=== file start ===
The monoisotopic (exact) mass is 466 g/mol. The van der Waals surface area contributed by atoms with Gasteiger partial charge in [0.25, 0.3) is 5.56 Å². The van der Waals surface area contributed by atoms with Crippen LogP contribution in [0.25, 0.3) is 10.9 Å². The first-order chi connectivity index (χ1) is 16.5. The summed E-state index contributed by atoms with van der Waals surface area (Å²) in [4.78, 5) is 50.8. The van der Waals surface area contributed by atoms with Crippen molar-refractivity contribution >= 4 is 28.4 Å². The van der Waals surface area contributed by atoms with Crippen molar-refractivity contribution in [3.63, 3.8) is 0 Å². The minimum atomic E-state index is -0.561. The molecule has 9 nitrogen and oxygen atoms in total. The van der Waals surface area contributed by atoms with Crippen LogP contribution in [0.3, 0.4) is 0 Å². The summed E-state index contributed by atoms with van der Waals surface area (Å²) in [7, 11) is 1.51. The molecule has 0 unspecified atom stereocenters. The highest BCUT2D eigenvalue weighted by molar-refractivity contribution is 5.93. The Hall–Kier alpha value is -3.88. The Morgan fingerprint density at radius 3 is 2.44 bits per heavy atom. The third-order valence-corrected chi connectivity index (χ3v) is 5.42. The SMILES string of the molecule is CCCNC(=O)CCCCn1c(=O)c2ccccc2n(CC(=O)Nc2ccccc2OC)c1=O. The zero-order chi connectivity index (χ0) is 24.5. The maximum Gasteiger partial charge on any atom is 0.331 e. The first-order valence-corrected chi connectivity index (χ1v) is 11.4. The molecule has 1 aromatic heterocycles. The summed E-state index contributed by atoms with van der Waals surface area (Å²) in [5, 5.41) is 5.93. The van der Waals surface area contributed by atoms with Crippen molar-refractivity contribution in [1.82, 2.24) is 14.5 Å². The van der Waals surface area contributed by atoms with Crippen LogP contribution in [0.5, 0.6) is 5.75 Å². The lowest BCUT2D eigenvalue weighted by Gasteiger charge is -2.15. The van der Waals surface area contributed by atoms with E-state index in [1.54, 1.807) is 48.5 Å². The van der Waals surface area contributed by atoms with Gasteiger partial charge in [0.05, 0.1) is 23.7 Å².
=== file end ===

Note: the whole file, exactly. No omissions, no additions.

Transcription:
The monoisotopic (exact) mass is 466 g/mol. The van der Waals surface area contributed by atoms with Gasteiger partial charge in [0.25, 0.3) is 5.56 Å². The van der Waals surface area contributed by atoms with Crippen LogP contribution in [0.25, 0.3) is 10.9 Å². The first-order chi connectivity index (χ1) is 16.5. The summed E-state index contributed by atoms with van der Waals surface area (Å²) in [4.78, 5) is 50.8. The van der Waals surface area contributed by atoms with Crippen molar-refractivity contribution >= 4 is 28.4 Å². The van der Waals surface area contributed by atoms with Crippen molar-refractivity contribution in [3.63, 3.8) is 0 Å². The minimum atomic E-state index is -0.561. The molecule has 9 nitrogen and oxygen atoms in total. The van der Waals surface area contributed by atoms with Crippen LogP contribution in [0.3, 0.4) is 0 Å². The summed E-state index contributed by atoms with van der Waals surface area (Å²) in [7, 11) is 1.51. The molecule has 0 unspecified atom stereocenters. The highest BCUT2D eigenvalue weighted by molar-refractivity contribution is 5.93. The Hall–Kier alpha value is -3.88. The Morgan fingerprint density at radius 3 is 2.44 bits per heavy atom. The third-order valence-corrected chi connectivity index (χ3v) is 5.42. The SMILES string of the molecule is CCCNC(=O)CCCCn1c(=O)c2ccccc2n(CC(=O)Nc2ccccc2OC)c1=O. The zero-order chi connectivity index (χ0) is 24.5. The maximum Gasteiger partial charge on any atom is 0.331 e. The first-order valence-corrected chi connectivity index (χ1v) is 11.4. The molecule has 1 aromatic heterocycles. The summed E-state index contributed by atoms with van der Waals surface area (Å²) in [5, 5.41) is 5.93. The van der Waals surface area contributed by atoms with Crippen molar-refractivity contribution in [1.82, 2.24) is 14.5 Å². The van der Waals surface area contributed by atoms with Crippen LogP contribution in [0.5, 0.6) is 5.75 Å². The lowest BCUT2D eigenvalue weighted by Gasteiger charge is -2.15. The van der Waals surface area contributed by atoms with E-state index in [1.54, 1.807) is 48.5 Å². The van der Waals surface area contributed by atoms with Gasteiger partial charge in [0.05, 0.1) is 23.7 Å².